An advert showing Michelangelo’s David sculpture has been banned from Glasgow Underground for showing nudity.
Barolo, an Italian restaurant on the city’s Hope Street, commissioned the commercial, which featured the famous statue with the caption, “It doesn’t get any more Italian.”
However, the restaurant was told to hide the sculpture’s modesty, fearing it might be viewed as obscene the times.
Global, which is responsible for marketing Scotland’s only underground, had rejected the original design, which saw the iconic figure found in Florence’s Galleria dell’Accademia di Firenze cut off at the knees.
The company told the restaurant that it had to put stickers with the Italian flag over the statue’s genitals.
They then claimed the stickers were too small.
The advert was eventually redesigned with the image of David cropped to the waist, which was approved and can now be seen on the walls of the subway.
But the move sparked a backlash as some took note of the statue’s fame in the art world.
Mario Gizzi, director of the DRG Group, which runs Barolo, told the Times: “This is a work of art recognized worldwide.”
“It’s taught in schools.
“People come from all over the world to see it.
“It’s no longer the 1500s, it’s the year 2023.”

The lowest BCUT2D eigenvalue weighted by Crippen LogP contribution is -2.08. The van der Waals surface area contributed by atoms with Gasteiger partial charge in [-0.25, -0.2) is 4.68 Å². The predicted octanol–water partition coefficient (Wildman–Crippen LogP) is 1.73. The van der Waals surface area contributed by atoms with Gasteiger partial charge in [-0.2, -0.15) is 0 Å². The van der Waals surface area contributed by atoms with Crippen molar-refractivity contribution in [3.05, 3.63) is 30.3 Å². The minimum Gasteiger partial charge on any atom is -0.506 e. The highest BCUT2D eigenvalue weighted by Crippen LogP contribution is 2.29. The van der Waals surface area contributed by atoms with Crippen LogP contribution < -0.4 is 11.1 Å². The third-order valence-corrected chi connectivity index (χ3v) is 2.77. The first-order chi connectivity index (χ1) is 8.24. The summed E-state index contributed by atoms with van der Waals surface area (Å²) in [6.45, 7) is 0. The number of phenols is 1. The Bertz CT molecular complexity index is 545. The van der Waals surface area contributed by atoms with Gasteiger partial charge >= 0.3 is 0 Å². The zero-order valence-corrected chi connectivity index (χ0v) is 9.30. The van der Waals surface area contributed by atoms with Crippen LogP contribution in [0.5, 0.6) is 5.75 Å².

“Are we really saying that the people of Glasgow can’t bear to see a naked statue?”
Mr Gizzi also said that Barolo “is all about the classic cuisine of Italy and Michelangelo’s David is one of the country’s most celebrated works of art.”
“As the ad says. It doesn’t get any more Italian than that.”
Richard Demarco, a Scottish artist and patron of the Edinburgh Festival, told the Times he feared the market would impose “a certain prudishness” on such classic works of art.
He added, “It’s absolutely as I would expect and that’s obviously nonsense.”
“It proves that despite their best efforts, Glasgow and Edinburgh cannot be relied upon to understand the true message of great artists.”
“I think it’s a fantastic idea to have a picture of this masterpiece on the Glasgow Underground and citizens are lucky to be able to learn so much about it.”
A spokesman for the Advertising Standard Authority (ASA) said: “It is in the gift of media owners to refuse advertising space.”
“They often have their own criteria for what they accept, alongside the advertising code.
“This is a commercial decision and not something we regulate.”
“We respond to concerns about ads as soon as they are publicly available.
“The Advertising Code does not prohibit nudity in advertising.
“According to our rules, some level of nudity may be considered acceptable provided the level of nudity is not explicit or unfounded and is relevant to the product.”
“Our criteria are not based on the ‘amount’ of nudity in an ad, but rather whether an ad’s content, targeting or placement is irresponsible and likely to encourage serious or widespread crime.”
Global was contacted for comment.
We pay for your stories and videos! Do you have a story or video for The Scottish Sun? Email us at email@example.com or call 0141 420 5200